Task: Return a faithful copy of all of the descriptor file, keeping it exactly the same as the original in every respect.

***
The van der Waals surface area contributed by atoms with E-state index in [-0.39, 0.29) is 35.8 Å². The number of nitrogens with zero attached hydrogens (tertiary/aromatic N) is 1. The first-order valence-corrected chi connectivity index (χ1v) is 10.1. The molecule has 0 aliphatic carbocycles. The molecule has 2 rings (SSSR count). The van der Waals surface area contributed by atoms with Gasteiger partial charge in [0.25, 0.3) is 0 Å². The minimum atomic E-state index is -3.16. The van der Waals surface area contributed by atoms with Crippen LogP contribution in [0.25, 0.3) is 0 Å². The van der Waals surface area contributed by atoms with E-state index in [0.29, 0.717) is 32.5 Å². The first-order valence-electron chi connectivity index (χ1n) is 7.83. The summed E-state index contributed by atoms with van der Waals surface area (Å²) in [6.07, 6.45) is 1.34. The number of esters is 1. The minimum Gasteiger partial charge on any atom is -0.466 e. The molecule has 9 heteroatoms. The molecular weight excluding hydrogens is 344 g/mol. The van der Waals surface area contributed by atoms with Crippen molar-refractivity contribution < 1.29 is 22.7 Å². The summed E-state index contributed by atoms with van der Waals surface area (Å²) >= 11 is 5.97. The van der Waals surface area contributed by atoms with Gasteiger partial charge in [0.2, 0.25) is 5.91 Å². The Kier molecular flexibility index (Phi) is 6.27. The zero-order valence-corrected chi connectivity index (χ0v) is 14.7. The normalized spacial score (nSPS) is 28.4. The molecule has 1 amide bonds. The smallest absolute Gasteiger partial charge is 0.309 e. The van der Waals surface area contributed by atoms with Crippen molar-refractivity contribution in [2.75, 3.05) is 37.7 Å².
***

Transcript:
The van der Waals surface area contributed by atoms with E-state index in [-0.39, 0.29) is 35.8 Å². The number of nitrogens with zero attached hydrogens (tertiary/aromatic N) is 1. The first-order valence-corrected chi connectivity index (χ1v) is 10.1. The molecule has 0 aliphatic carbocycles. The molecule has 2 rings (SSSR count). The van der Waals surface area contributed by atoms with Gasteiger partial charge in [0.25, 0.3) is 0 Å². The minimum atomic E-state index is -3.16. The van der Waals surface area contributed by atoms with Crippen LogP contribution in [0.25, 0.3) is 0 Å². The van der Waals surface area contributed by atoms with E-state index in [0.29, 0.717) is 32.5 Å². The first-order valence-electron chi connectivity index (χ1n) is 7.83. The summed E-state index contributed by atoms with van der Waals surface area (Å²) in [6.07, 6.45) is 1.34. The number of esters is 1. The minimum Gasteiger partial charge on any atom is -0.466 e. The molecule has 9 heteroatoms. The molecular weight excluding hydrogens is 344 g/mol. The van der Waals surface area contributed by atoms with Crippen molar-refractivity contribution < 1.29 is 22.7 Å². The summed E-state index contributed by atoms with van der Waals surface area (Å²) >= 11 is 5.97. The van der Waals surface area contributed by atoms with Gasteiger partial charge in [0.2, 0.25) is 5.91 Å². The Kier molecular flexibility index (Phi) is 6.27. The zero-order valence-corrected chi connectivity index (χ0v) is 14.7. The normalized spacial score (nSPS) is 28.4. The molecule has 1 amide bonds. The smallest absolute Gasteiger partial charge is 0.309 e. The van der Waals surface area contributed by atoms with Crippen molar-refractivity contribution in [2.75, 3.05) is 37.7 Å².